Overall, it was a nice excursion. Next time, whenever i go for a trek, i'll think twice about what footwear i'll wear...

Related Content

LOD 10

Related Content

Saturday, July 12, 2008

An awesome accessory!

I was searching for a way to play mp3s in our car. We have a 'car tape', but its only a cassette player. I was thinking of getting a new CD player fitted. After thinking about it for some time, i thought it would be better and cheaper if somehow i could give direct audio input to the player and use its amplification and speaker system to play whatever input comes in. I was not sure whether our tape had a provision to do that, in order to connect my mp3 player to it. While discussing this with friends, Mandar told me about a useful accessory.

The accessory is known as 'Car tape adapter' in the market. It is nothing but a cassette, with a wire that has a male audio jack at one end, and is directly connected to the cassette's part which touches the head. Here is how it looks:

Its a nice idea and works well. I bought it from the market near PAsodyA VithobA, Budhwar Peth, Pune. It cost me 75 bucks. The cost of replacing the player with a new one would have run into thousands... :)

Related Content

Thursday, July 3, 2008

Rise of neo-religious powers

I do not know whether the proposition that, there is a God has been confirmed, but there sure are religions proclaiming that there surely is a God and that 'their God' is the best and everybody should start believing in Him.

India is a multi-religious nation and religion wars are seldom if not totally absent. What i observe today is, apart from religious divisions, people are being divided on other (for the lack of a proper phrase) religious planes. Gurus have emerged and sects have been formed. I call these sects - neo-religions. 'neo-religion' a parallel for the word 'सांप्रदाय' in Indian languages. A religion is a set of people who worship one or many Gods or their commandments; a neo-religion is a set of people belonging to one of many religions who worship and follow a God-like Guru.
A popular example of what i call a neo-religion is the one formed by the followers of Shri Shri Ravishankar. Another one is the neo-religion formed by Shri Aniruddha Bapu of Mumbai or that by Satya Sai Baba.

From what i have seen, once people subscribe to a neo-religion, they start taking pride in it and its activities. They begin to differentiate between followers and non-followers. More often than not, a follower will ask you to join in or try out their programs once. Sometimes the coaxing gets a bit too much. IMHO, its the responsibility of the Guru/head to see to it through his teachings that, 'My neo-religion is better than yours' kind of attitude does not develop in the followers.

The main difference between religions and neo-religions is - religions are not following a living person as such, unlike a neo-religion, which follows a living guru. Of course, religions have religious heads like acharyas or mullas or popes etc, but people consider them at a level of superiority lower than Gods and teachings of that religion. In a neo-religion, the guru is the सर्वेसर्वा (be all and end all). IMO, this makes a huge difference.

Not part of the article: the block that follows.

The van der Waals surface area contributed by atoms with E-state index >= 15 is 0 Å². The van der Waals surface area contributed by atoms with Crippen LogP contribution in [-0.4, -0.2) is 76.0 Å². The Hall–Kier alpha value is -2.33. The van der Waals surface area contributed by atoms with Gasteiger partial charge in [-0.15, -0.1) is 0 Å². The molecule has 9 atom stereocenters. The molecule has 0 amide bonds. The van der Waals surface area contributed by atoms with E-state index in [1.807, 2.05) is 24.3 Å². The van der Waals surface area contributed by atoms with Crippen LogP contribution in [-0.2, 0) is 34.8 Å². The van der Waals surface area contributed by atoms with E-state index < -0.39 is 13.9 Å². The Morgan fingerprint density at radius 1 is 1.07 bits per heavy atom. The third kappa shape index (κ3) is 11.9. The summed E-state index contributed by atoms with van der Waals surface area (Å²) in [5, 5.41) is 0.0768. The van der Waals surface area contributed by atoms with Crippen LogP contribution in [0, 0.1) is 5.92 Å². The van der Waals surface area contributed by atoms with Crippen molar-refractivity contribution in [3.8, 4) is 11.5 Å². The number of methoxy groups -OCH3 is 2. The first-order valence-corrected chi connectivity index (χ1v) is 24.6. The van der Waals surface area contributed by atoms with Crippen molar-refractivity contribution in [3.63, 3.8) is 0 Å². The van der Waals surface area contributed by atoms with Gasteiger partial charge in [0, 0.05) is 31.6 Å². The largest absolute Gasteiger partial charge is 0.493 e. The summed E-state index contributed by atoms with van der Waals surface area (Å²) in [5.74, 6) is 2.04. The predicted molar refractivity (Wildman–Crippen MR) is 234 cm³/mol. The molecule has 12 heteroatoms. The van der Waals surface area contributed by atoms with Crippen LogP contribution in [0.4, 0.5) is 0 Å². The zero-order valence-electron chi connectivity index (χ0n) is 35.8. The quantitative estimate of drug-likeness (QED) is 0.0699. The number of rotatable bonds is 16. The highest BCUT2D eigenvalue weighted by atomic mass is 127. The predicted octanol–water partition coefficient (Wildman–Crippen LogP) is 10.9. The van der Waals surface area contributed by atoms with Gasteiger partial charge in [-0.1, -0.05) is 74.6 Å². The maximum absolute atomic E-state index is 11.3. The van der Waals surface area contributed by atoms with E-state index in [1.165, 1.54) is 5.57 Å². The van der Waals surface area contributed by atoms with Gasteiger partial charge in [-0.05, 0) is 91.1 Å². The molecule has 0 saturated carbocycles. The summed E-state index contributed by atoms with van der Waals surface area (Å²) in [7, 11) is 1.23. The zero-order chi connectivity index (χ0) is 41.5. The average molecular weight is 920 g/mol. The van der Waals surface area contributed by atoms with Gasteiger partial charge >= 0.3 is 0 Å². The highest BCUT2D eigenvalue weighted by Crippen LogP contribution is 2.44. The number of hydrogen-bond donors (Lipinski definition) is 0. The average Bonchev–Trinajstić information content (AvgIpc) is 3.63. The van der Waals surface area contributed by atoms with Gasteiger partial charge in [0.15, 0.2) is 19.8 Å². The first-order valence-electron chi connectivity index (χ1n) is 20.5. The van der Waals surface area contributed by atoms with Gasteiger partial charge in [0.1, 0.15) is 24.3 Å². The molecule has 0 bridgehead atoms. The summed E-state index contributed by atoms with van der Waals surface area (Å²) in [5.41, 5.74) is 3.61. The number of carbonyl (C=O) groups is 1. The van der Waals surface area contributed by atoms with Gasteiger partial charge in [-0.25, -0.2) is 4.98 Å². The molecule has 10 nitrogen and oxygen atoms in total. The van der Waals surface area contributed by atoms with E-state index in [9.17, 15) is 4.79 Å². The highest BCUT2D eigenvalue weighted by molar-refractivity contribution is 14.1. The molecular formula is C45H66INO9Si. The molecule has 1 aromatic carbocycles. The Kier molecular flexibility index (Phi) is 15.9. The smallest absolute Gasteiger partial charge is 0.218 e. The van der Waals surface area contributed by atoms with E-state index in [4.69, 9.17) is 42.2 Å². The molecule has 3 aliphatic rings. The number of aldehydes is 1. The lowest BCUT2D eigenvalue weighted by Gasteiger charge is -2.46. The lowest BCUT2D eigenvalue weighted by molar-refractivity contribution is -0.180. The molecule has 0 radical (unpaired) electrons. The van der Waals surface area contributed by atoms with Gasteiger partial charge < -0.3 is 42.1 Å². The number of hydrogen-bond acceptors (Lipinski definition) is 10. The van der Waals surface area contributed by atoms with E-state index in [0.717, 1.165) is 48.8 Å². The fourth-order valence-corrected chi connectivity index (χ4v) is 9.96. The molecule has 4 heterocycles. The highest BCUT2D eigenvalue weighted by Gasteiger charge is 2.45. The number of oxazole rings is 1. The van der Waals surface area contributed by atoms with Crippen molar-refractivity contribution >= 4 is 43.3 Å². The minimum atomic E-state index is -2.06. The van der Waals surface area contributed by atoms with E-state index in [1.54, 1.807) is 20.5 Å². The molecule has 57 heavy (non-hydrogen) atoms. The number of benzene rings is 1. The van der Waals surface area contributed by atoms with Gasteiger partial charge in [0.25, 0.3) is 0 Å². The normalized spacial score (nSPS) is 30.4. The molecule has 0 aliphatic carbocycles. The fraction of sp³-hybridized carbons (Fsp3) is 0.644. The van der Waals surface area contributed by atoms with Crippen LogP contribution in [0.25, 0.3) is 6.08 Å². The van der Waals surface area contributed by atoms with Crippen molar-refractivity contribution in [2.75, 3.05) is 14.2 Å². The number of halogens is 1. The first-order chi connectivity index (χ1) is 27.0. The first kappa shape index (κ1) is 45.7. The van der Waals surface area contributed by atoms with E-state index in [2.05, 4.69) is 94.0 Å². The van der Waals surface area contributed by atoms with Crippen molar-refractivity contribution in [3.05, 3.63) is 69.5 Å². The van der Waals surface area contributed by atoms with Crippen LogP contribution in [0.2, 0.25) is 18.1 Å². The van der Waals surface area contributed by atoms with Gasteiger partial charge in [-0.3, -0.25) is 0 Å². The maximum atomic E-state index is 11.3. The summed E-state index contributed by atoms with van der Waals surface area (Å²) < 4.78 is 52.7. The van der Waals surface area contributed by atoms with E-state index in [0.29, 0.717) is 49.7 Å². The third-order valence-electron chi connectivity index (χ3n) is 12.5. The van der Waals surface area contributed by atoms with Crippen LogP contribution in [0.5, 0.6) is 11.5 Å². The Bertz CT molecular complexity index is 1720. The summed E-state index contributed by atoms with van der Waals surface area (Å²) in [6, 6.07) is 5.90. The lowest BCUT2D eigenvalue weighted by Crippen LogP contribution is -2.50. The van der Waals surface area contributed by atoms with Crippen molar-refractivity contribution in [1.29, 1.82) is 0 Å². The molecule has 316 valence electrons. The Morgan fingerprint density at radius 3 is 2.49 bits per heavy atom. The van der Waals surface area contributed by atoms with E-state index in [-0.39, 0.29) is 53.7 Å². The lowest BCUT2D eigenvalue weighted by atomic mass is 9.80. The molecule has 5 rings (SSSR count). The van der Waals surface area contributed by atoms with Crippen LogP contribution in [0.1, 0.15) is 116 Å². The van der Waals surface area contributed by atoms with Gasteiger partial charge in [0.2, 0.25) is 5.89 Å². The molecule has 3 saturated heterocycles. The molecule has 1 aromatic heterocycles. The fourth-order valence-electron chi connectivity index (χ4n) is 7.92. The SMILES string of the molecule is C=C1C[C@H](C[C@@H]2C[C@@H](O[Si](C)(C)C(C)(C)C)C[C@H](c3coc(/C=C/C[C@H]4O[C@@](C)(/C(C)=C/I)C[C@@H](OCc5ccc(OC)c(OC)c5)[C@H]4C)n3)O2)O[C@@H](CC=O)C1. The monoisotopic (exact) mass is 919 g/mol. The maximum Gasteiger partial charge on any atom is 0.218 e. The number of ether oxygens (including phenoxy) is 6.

With a direct following of millions, a great power rests in the hands of the neo-religious head. He can subtly guide or misguide or even make use of the support he has got. What would happen if the head 'ties up' with a corporate organization ? He would be the best promoter the organization can get! Imagine him saying - 'Foo company has provided us a lot of help in building an ashram(or whatever) at foobar place. We should return their help by using their products whenever possible' . This would be a powerful yet indirect way to advertise. Negative advertising can also be done - 'We should prefer not to use Foobar's products because... so and so'. Although i've not heard it happen and it sounds extremely skeptic, but it is not improbable. The head might have clean intentions but, people below him in the ladder might not. In addition to that, with a lot of money flowing in and out, clarity about financial operations needs to be maintained.

Every neo-religion sports its own set of karma-kandas. Some have a peculiar maala for doing jaap, some have specific religious ceremonies and some have their own books, stotras etc. This is similar to what happens in religions. But, sometimes, karma-kanda itself takes up a lot of time and importance and, only a few realize the real objective of doing it in the first place. It is only after looking within can anyone really improve. No amount of blind copying can help.

All through, I have been negative about the neo-religions. But it would be unfair to not state that, many of the neo-religions do a lot for the benefit of the poor and the needy. Environmental and social activities are also taken up. Again, like i've mentioned before, there is immense power in the hands of the the religious head, and he can channel it for good or non-good.

It would be interesting to watch the dynamics of the neo-religions in the coming future - what new ones will rise ? which of them will dominate ? and which ones will become history...

Related Content